Prasad Akella: But the challenge I’ve seen is that the business cases are based on backward-looking models. I’ll give you an example. Most of these models are based on direct labor. Now the fact that a tool like ours can actually save indirect labor, or actually can increase your throughput, because I can train somebody better so that person is no longer a bottleneck and that person is pushing more through, you’ve trained them to think about business case but they’re not thinking about business cases end-to-end. At least from my perspective. Is that something you’re seeing on the floor, and is that part of your training?
Andy Luse: That’s a great point. Whenever we talk about business cases, it’s value creation. Whether it comes from throughput, whether it comes from direct labor productivity, whether it comes from indirect labor productivity. You have to look at it holistically, through all those lenses, and figure out for your given situation, “What are the value creation levers?” That’s what I mean by business case. I’m sure you’re right, there probably are a lot of bad models out there in terms of thinking about value creation and business impact. So you have to look at it through all those lenses that you just mentioned.
Prasad Akella: I’d be remiss if I didn’t talk about coronavirus impact right now. Curious what patterns you’re seeing with clients, and a follow-up question on social distancing. What are you seeing and how can Drishti help?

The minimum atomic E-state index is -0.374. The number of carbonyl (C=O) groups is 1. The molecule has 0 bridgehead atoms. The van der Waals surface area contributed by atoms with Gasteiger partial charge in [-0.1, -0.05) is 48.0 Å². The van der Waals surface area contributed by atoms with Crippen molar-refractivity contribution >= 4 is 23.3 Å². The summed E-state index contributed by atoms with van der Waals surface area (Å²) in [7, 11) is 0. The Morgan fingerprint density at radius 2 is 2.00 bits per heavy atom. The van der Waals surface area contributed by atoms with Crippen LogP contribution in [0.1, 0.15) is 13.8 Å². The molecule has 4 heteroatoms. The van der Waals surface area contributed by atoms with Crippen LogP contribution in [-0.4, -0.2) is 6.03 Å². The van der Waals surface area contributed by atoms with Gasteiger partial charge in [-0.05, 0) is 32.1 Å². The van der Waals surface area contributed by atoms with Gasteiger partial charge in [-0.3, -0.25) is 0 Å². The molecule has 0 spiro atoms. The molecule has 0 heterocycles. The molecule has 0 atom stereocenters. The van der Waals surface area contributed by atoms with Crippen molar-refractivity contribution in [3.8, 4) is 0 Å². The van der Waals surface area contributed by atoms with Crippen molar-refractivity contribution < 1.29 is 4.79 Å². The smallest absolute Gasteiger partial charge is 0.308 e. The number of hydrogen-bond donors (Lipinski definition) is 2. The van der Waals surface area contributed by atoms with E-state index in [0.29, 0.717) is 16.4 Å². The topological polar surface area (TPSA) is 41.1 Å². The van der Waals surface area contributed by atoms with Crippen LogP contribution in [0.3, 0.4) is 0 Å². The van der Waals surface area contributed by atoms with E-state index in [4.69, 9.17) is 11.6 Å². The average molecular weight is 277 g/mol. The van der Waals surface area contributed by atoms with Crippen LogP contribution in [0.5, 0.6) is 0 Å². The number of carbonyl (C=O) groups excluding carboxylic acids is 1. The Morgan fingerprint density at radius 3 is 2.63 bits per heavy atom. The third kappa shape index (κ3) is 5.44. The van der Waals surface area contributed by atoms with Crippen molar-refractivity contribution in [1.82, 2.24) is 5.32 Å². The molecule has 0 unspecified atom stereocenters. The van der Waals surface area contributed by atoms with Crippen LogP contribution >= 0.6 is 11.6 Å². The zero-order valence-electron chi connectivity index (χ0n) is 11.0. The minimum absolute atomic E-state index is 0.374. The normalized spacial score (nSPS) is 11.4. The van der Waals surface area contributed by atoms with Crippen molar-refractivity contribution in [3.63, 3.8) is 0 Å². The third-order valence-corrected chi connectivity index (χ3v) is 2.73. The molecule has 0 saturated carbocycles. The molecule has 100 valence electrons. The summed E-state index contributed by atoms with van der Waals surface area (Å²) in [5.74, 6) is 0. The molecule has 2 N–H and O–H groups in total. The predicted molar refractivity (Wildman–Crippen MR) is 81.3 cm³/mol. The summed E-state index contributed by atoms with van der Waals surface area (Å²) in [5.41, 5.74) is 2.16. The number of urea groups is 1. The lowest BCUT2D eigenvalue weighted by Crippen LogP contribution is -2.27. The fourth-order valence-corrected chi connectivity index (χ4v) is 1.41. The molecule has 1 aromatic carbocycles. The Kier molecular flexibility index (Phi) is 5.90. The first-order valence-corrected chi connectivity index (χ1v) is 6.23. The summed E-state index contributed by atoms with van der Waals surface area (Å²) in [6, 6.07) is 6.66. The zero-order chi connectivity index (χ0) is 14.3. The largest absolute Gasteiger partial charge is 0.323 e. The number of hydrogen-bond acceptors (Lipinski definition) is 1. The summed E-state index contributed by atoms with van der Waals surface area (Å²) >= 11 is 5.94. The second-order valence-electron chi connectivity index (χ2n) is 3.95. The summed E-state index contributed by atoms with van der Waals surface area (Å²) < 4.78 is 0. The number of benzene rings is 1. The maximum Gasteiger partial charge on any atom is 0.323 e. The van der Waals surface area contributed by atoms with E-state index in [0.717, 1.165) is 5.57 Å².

Andy Luse: We like to think about the COVID-19 response in roughly speaking two horizons: the near term and the longer term. Obviously, in the near term, there’s a lot of cost and cash pressure for companies. Demand is down, stock prices are down so companies are, many of our conversations are about, “How do we save cash?” And we’re talking about all different kinds of solutions. How can you squeeze more out of your assets and avoid new Capex. So that’s kind of one category of conversation.
The other category has to do with safety and physical distancing, of course. How can you use technology and digital to enable safe physical distancing and remote working? So we’re having lots of conversations about remote assist type use cases, wearables are all of a sudden super hot. Measuring and monitoring productivity remotely. Many plants are trying to have only the essential workers on site and everybody else off-site. How do you make those workers productive and enable them to do their jobs?
And then I would say the third category of conversation is around agility. Supply chains have obviously been disrupted in ways that we never imagined, demand is going up and down, it’s very hard to predict — all of the forecasts went out the window — so companies need to adjust their plants and iterate much more rapidly than they did in the past and be way more agile than they’re used to. As you think about coming out of COVID I think a lot of those mentalities will persist. And companies will have to think about, “How can I create a more agile supply chain? How can I scenario-plan and de-risk? How can I manage my operations in a more remote fashion?”
Prasad Akella: This is the kind of stuff that we’re trying to build out, which is digital, taking video as our primary signal for now. Thanks for giving us the opportunity to put this in your MCC. I’m hoping that working with you, we can change the way that people think about digital tools. You can tell your clients’ CEOs that change is coming. This is the stuff that we can do that gives them 10, 20, 30 points of improvement without breaking their heads over it.